Say “residential solar” and people immediately think Solar City. That company, along with Vivint Solar and Sunrun, comprises 50 percent of the residential market. The commercial side of the solar industry, in contrast, has lacked a clear winner, with the top 10 developers making up only 42 percent of the market, according to the recent GTM Research report, US Commercial Solar Landscape 2016-2020.
We're releasing the first-ever study of social media use by major wind companies, showing a nearly 63 percent usage rate of the major social media channels by 14 top wind companies. But with the industry's rapid growth comes an opportunity for wind companies to use social media strategies to drive sales and secure public affairs outcomes.
The great folks at DeSmogBlog have yet another excellent piece up, this one looking at "How Propaganda (Actually) Works." Here's an excerpt, followed by a few possible lessons for the clean energy industry.
One of the biggest challenges in marketing is how to generate more leads and close more sales. The good news: inbound marketing is making it much easier to do those things. Today, three out of four marketers across the globe are taking an inbound approach to marketing.
It seems like an eternity, but actually it was only two years ago that crude oil prices were hovering around $100 per barrel. Today, crude oil prices are around $40 per barrel, after rebounding from a low point of under $30 per barrel earlier this year. Given such low oil prices, one would think that the clean energy industry might be having a hard time maintaining its enormous momentum. Yet here we are, with oil prices -- and natural gas prices as well -- at their lowest levels in years, but with wind, solar and other clean energy sources not just holding their own but thriving. A few recent data points highlight what we're talking about.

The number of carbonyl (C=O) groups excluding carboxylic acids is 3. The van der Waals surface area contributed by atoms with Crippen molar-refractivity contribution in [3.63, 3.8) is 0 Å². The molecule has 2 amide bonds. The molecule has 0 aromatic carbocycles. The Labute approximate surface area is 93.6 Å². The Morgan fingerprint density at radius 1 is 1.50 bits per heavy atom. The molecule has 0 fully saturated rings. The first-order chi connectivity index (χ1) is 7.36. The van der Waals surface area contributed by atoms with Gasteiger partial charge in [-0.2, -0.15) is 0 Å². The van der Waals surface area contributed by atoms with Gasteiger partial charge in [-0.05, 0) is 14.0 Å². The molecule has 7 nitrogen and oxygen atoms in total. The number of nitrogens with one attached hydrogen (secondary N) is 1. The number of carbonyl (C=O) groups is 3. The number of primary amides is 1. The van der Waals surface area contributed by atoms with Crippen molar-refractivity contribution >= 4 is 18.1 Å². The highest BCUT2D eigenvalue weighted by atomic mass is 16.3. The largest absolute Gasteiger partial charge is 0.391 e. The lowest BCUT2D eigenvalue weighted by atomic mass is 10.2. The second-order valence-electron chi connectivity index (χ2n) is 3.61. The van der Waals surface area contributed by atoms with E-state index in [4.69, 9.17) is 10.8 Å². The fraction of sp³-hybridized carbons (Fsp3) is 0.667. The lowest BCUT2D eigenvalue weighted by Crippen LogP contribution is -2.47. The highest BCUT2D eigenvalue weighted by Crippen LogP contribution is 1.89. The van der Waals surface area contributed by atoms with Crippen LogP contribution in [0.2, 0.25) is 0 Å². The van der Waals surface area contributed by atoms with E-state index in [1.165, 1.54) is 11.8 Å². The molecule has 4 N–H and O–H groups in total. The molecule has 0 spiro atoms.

As renewable power sources scale up, energy storage technologies are also likely to grow rapidly. In fact, as Greentech Media (GTM) reported recently, we're already seeing that happen, with the U.S. energy storage market expanding 243% in 2015, and with the U.S. energy storage market expected "to reach 1.7 gigawatts by 2020—with a value of $2.5 billion." According to GTM, "With exponential growth predicted over the next couple of years, energy storage solutions will deliver smarter, more dynamic energy services, address peak demand challenges and enable the expanded use of renewable generation like wind and solar." And as energy storage scales up, the cost is falling fast, with GTM projecting that the "cost of installing energy-storage systems is expected to decline 41 percent over the next five years as key components get cheaper."
The B2B (business-to-business) environment is rapidly changing. Most of this change is driven by businesses modeling the purchasing behavior of the general population by using personal and professional networks, as well as information available online, to inform decision making. This “crowd sourcing” of solutions is a paradigm shift for any business that provides products, services or information to other businesses.